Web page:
Skip to main content Accessibility help
×
Home
Hostname: page-component-59b7f5684b-n9lxd Total loading time: 0.383 Render date: 2022-09-28T07:42:48.767Z Has data issue: true Feature Flags: { "shouldUseShareProductTool": true, "shouldUseHypothesis": true, "isUnsiloEnabled": true, "useRatesEcommerce": false, "displayNetworkTab": true, "displayNetworkMapGraph": false, "useSa": true } hasContentIssue true

8 - Moral Foundations of Social Order as Suggested in the Vaiśeṣikasūtras

from Part One - Rights, Obligations and Responsibilities

Published online by Cambridge University Press:  05 March 2012

Shashi Prabha Kumar
Affiliation:
Jawahar Lal Nehru University, New Delhi
Get access

Summary

The Vaiśeṣika philosophy of Kaņāda is usually held to be a metaphysical theory. But on closer analysis it becomes clear that this stream of Indian philosophy is very rich in other aspects as well. For instance, the sixth chapter of Kanāda's Vaiśeṣikasūtras deals mainly with moral problems. This chapter is divided into two sections – the first section focuses on morality from social angle while the second is concerned chiefly with the individual ethics. The aim of the present paper is to highlight some socially important moral issues emerging from the first section of the sixth chapter in Vaiśeṣikasūtras. But it must be admitted that the scope of this presentation is very limited in the sense that it does not discuss the Vaiśeṣika in its total perspective and focuses only upon the relevant portion of sutra text from a very specific point of view.

The word ‘Moral’ can etymologically be traced to the word ‘Mores’ (Morals) which means ‘Custom’ and ‘Custom is some regularity of behaviour not of an individual but of a group of individuals in a society’.(Barlingay 1998:35) Therefore when we deal with morality, we have to take into account the individual conduct as in relation to others in group. In other words, morality is fundamentally concerned with social norms since moral acts generally have a bearing upon others.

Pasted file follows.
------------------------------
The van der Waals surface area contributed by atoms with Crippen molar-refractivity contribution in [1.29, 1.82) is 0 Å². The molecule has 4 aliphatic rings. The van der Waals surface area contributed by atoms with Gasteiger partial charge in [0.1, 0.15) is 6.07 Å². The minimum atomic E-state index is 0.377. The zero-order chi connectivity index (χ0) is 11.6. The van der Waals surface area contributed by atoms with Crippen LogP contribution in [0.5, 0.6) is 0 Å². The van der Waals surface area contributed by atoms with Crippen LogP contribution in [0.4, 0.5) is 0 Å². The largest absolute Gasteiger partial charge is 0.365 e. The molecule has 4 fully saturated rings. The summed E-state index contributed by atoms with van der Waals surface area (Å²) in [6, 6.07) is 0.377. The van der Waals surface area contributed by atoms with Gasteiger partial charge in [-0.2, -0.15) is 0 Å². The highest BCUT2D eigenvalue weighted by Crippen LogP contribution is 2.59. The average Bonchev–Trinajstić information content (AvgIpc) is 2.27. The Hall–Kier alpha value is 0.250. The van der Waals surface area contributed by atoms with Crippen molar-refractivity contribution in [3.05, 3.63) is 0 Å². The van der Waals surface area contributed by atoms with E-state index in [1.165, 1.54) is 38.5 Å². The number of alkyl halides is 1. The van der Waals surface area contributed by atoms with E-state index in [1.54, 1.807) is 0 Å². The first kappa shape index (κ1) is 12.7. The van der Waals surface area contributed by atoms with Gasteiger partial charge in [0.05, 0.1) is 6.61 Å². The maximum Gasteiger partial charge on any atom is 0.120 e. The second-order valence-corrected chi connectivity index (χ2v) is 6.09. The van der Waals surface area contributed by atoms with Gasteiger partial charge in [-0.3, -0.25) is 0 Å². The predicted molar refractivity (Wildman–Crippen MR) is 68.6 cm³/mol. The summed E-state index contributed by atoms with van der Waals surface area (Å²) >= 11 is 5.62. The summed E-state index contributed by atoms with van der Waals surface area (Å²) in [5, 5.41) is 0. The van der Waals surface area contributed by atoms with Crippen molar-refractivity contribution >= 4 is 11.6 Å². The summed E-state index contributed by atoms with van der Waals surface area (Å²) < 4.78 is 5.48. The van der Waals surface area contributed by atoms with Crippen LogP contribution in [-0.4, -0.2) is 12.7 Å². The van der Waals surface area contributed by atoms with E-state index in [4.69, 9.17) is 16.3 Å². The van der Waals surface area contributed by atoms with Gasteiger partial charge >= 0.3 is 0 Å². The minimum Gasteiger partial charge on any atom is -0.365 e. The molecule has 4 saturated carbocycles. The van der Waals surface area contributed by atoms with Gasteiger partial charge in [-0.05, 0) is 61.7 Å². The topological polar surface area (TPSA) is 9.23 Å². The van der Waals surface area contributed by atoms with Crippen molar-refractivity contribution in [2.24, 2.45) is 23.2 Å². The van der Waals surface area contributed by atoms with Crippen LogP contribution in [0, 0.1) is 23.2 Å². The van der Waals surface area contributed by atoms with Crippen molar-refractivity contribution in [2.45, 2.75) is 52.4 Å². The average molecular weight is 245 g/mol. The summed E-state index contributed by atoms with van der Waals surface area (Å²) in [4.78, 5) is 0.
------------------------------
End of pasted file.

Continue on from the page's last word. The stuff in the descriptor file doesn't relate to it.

Type
Chapter
Information
Applied Ethics and Human Rights
Conceptual Analysis and Contextual Applications
, pp. 101 - 108
Publisher: Anthem Press
Print publication year: 2010

Access options

Get access to the full version of this content by using one of the access options below. (Log in options will check for institutional or personal access. Content may require purchase if you do not have access.)

Save book to Kindle

To save this book to your Kindle, first ensure coreplatform@cambridge.org is added to your Approved Personal Document E-mail List under your Personal Document Settings on the Manage Your Content and Devices page of your Amazon account. Then enter the ‘name’ part of your Kindle email address below. Find out more about saving to your Kindle.

Note you can select to save to either the @free.kindle.com or @kindle.com variations. ‘@free.kindle.com’ emails are free but can only be saved to your device when it is connected to wi-fi. ‘@kindle.com’ emails can be delivered even when you are not connected to wi-fi, but note that service fees apply.

Find out more about the Kindle Personal Document Service.

Available formats
×

Save book to Dropbox

To save content items to your account, please confirm that you agree to abide by our usage policies. If this is the first time you use this feature, you will be asked to authorise Cambridge Core to connect with your account. Find out more about saving content to Dropbox.

Available formats
×

Save book to Google Drive

To save content items to your account, please confirm that you agree to abide by our usage policies. If this is the first time you use this feature, you will be asked to authorise Cambridge Core to connect with your account. Find out more about saving content to Google Drive.

Available formats
×